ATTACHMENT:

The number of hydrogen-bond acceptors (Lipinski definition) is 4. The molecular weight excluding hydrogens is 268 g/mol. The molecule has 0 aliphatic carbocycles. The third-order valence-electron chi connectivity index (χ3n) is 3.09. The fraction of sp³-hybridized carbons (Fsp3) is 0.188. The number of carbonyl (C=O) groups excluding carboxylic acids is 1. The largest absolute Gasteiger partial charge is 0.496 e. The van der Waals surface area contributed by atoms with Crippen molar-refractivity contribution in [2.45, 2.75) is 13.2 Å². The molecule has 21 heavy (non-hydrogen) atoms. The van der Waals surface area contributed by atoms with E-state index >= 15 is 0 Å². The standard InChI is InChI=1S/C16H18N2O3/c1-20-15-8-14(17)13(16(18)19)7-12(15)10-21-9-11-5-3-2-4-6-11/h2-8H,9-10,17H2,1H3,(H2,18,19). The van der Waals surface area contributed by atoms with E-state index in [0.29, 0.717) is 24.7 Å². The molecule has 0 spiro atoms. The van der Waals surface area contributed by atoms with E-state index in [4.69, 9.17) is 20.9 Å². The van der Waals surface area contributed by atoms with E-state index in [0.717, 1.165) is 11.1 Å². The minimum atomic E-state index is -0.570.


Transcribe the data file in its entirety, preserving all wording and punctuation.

The number of hydrogen-bond acceptors (Lipinski definition) is 4. The molecular weight excluding hydrogens is 268 g/mol. The molecule has 0 aliphatic carbocycles. The third-order valence-electron chi connectivity index (χ3n) is 3.09. The fraction of sp³-hybridized carbons (Fsp3) is 0.188. The number of carbonyl (C=O) groups excluding carboxylic acids is 1. The largest absolute Gasteiger partial charge is 0.496 e. The van der Waals surface area contributed by atoms with Crippen molar-refractivity contribution in [2.45, 2.75) is 13.2 Å². The molecule has 21 heavy (non-hydrogen) atoms. The van der Waals surface area contributed by atoms with E-state index >= 15 is 0 Å². The standard InChI is InChI=1S/C16H18N2O3/c1-20-15-8-14(17)13(16(18)19)7-12(15)10-21-9-11-5-3-2-4-6-11/h2-8H,9-10,17H2,1H3,(H2,18,19). The van der Waals surface area contributed by atoms with E-state index in [0.29, 0.717) is 24.7 Å². The molecule has 0 spiro atoms. The van der Waals surface area contributed by atoms with E-state index in [4.69, 9.17) is 20.9 Å². The van der Waals surface area contributed by atoms with E-state index in [0.717, 1.165) is 11.1 Å². The minimum atomic E-state index is -0.570.